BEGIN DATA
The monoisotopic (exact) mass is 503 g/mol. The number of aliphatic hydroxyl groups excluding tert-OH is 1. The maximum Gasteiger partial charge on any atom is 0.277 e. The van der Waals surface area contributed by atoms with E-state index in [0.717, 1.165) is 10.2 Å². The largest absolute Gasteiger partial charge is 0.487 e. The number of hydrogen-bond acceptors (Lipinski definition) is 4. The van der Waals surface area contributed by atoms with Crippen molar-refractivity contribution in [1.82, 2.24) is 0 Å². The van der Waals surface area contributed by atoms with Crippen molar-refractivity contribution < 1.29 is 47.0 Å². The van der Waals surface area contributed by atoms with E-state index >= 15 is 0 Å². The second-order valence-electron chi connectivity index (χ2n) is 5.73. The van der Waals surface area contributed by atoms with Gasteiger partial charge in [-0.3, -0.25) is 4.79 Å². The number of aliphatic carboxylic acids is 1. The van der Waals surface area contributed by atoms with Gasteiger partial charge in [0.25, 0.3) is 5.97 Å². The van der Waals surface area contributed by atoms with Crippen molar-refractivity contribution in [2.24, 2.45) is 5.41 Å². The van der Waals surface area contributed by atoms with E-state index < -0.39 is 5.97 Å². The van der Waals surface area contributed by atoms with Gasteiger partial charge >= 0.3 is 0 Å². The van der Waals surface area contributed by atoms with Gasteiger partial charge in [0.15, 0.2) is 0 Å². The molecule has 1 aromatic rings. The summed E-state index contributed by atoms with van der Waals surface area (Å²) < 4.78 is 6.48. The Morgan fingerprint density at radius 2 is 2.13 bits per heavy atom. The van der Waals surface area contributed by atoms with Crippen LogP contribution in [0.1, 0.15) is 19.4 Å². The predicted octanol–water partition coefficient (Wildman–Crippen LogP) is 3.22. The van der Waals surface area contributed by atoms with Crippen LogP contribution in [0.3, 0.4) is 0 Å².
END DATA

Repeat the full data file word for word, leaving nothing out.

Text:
The monoisotopic (exact) mass is 503 g/mol. The number of aliphatic hydroxyl groups excluding tert-OH is 1. The maximum Gasteiger partial charge on any atom is 0.277 e. The van der Waals surface area contributed by atoms with E-state index in [0.717, 1.165) is 10.2 Å². The largest absolute Gasteiger partial charge is 0.487 e. The number of hydrogen-bond acceptors (Lipinski definition) is 4. The van der Waals surface area contributed by atoms with Crippen molar-refractivity contribution in [1.82, 2.24) is 0 Å². The van der Waals surface area contributed by atoms with Crippen molar-refractivity contribution < 1.29 is 47.0 Å². The van der Waals surface area contributed by atoms with E-state index >= 15 is 0 Å². The second-order valence-electron chi connectivity index (χ2n) is 5.73. The van der Waals surface area contributed by atoms with Gasteiger partial charge in [-0.3, -0.25) is 4.79 Å². The number of aliphatic carboxylic acids is 1. The van der Waals surface area contributed by atoms with Gasteiger partial charge in [0.25, 0.3) is 5.97 Å². The van der Waals surface area contributed by atoms with Crippen molar-refractivity contribution in [2.24, 2.45) is 5.41 Å². The van der Waals surface area contributed by atoms with E-state index < -0.39 is 5.97 Å². The van der Waals surface area contributed by atoms with Gasteiger partial charge >= 0.3 is 0 Å². The van der Waals surface area contributed by atoms with Gasteiger partial charge in [0.15, 0.2) is 0 Å². The molecule has 1 aromatic rings. The summed E-state index contributed by atoms with van der Waals surface area (Å²) < 4.78 is 6.48. The Morgan fingerprint density at radius 2 is 2.13 bits per heavy atom. The van der Waals surface area contributed by atoms with Crippen LogP contribution in [0.1, 0.15) is 19.4 Å². The predicted octanol–water partition coefficient (Wildman–Crippen LogP) is 3.22. The van der Waals surface area contributed by atoms with Crippen LogP contribution in [0.3, 0.4) is 0 Å².